BOISE, Idaho — As the Gem State’s population booms, Idahoans statewide are still struggling to keep a roof over their head, the Idaho Press reports.
At least 9,255 Idahoans experienced homelessness in 2019, according to the Idaho Housing and Finance Association’s State of Homelessness report.
This number counts anyone statewide who visited one of Idaho’s seven regional nonprofit managed centers providing homelessness services and told staff at the center they were experiencing homelessness.
A third of those in need were children. Another 38% were disabled, 14% were survivors of domestic violence and 13% were veterans.
Brady Ellis, IHFA’s vice president of housing support programs, said this is the fourth year the organization has prepared a report on homelessness, but the data is collected in a new way this year. Before, IHFA only counted residents who participated in homelessness assistance programs, but in 2019 they counted everyone who visited a regional center and told someone they were experiencing homelessness regardless of whether or not they enrolled in a program.
“We do a lot of promoting around the region to say this is the organization to go to if you’re looking for homelessness resources and as people engage with that nonprofit they’ll do assessments, and in those assessments it will say yes I’m homelessness or I’m unstably housed and we compiled all of that,” Ellis said.
The seven centers are located in Boise, Nampa, Coeur D’Alene, Idaho Falls, Pocatello, Lewiston and Twin Falls. They are all managed by existing nonprofits, like CATCH in Boise and the Salvation Army in Nampa, but the system of having these organizations do centralized data collection for the entire region is newly set up for 2019.
Slightly less than a quarter of those experiencing homelessness in Idaho last year became homeless because of domestic violence or sexual abuse, according to the report. Another 16% were affected by a loss of income or a job.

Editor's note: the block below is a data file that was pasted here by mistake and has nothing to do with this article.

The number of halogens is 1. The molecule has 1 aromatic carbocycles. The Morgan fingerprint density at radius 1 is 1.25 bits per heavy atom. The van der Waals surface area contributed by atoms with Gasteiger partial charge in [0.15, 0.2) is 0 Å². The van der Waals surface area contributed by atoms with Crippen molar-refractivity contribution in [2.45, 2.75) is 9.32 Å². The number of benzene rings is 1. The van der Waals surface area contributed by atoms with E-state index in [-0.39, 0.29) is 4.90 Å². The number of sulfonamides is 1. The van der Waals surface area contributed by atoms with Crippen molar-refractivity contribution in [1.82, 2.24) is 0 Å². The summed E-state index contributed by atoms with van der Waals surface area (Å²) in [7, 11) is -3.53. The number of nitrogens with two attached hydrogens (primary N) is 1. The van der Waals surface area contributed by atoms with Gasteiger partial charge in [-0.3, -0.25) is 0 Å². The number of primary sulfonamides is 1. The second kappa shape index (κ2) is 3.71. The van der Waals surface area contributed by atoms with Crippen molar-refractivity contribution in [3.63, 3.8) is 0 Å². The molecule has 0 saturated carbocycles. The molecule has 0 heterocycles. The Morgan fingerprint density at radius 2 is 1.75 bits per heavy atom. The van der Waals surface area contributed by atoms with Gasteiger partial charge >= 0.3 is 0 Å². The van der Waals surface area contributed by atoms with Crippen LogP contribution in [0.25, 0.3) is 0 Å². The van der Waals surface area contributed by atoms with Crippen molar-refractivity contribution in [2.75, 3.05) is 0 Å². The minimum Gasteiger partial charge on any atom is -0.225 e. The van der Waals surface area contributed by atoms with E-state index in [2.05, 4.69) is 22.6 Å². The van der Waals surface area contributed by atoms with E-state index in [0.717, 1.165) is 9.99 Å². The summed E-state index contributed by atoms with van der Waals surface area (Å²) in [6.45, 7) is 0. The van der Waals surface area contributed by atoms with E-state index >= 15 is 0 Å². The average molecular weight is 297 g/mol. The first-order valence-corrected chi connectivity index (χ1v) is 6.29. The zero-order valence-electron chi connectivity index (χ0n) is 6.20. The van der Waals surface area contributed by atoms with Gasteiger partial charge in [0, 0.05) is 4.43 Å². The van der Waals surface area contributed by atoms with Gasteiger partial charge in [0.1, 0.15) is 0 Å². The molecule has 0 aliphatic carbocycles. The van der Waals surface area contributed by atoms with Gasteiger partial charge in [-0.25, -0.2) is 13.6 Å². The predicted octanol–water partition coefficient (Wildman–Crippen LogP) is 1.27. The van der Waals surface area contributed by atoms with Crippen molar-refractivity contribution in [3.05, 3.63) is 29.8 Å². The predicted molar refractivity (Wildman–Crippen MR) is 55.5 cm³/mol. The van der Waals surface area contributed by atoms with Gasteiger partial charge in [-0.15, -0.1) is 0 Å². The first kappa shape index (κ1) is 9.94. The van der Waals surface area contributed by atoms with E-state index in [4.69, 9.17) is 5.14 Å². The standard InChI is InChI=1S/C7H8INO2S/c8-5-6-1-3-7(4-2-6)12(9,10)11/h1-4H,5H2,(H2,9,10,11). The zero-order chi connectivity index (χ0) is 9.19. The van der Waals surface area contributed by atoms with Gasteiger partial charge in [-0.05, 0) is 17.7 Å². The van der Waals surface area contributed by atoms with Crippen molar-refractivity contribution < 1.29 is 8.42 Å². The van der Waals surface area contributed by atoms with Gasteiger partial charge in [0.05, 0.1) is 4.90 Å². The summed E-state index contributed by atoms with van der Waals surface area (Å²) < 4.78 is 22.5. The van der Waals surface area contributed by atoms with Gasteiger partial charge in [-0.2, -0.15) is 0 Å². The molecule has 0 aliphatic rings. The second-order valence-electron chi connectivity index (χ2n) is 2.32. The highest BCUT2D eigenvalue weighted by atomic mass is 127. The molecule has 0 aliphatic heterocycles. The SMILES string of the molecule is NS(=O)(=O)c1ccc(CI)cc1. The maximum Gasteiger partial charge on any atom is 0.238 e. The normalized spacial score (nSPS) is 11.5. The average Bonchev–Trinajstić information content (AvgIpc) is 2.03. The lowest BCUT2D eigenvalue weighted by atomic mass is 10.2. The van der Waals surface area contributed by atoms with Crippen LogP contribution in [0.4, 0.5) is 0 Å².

Homelessness has become a major topic of discussion in Ada County as housing prices have skyrocketed, wages remain flat and new residents are pouring in, but Ellis pointed out that over half of Idahoans homeless residents reside outside of Ada County.
Only 4,001 of the state’s homeless residents lived in Ada County, compared to 5,254 in the six other regions.
“One thing that isn’t even represented here is a lot of places across the state it’s hard to get out and identify these people because they may be in a campground, or in a cave, or in a river bed so it’s really hard to connect with them,” Ellis said. “We do the best we can, but the reality is there’s a lot more people that aren’t represented here.”
Until collecting data from nonprofits became a popular way to track those experiencing homelessness, one of the only ways communities learned about its homeless community was through the federally mandated Point-In-Time count. This is a manual count conducted on a single night in January nationwide where volunteers hit the streets in the early hours of the morning to search for those sleeping unsheltered and ask them demographics questions.
These numbers can fluctuate year to year based on weather, search locations and how many volunteers are on hand to help, so IHFA said the numbers are best used to look at trends over time instead of hard numbers. According to the 2019 report, the number of Idahoans counted sleeping unsheltered through this process increased 29% from 2017 to 2019.
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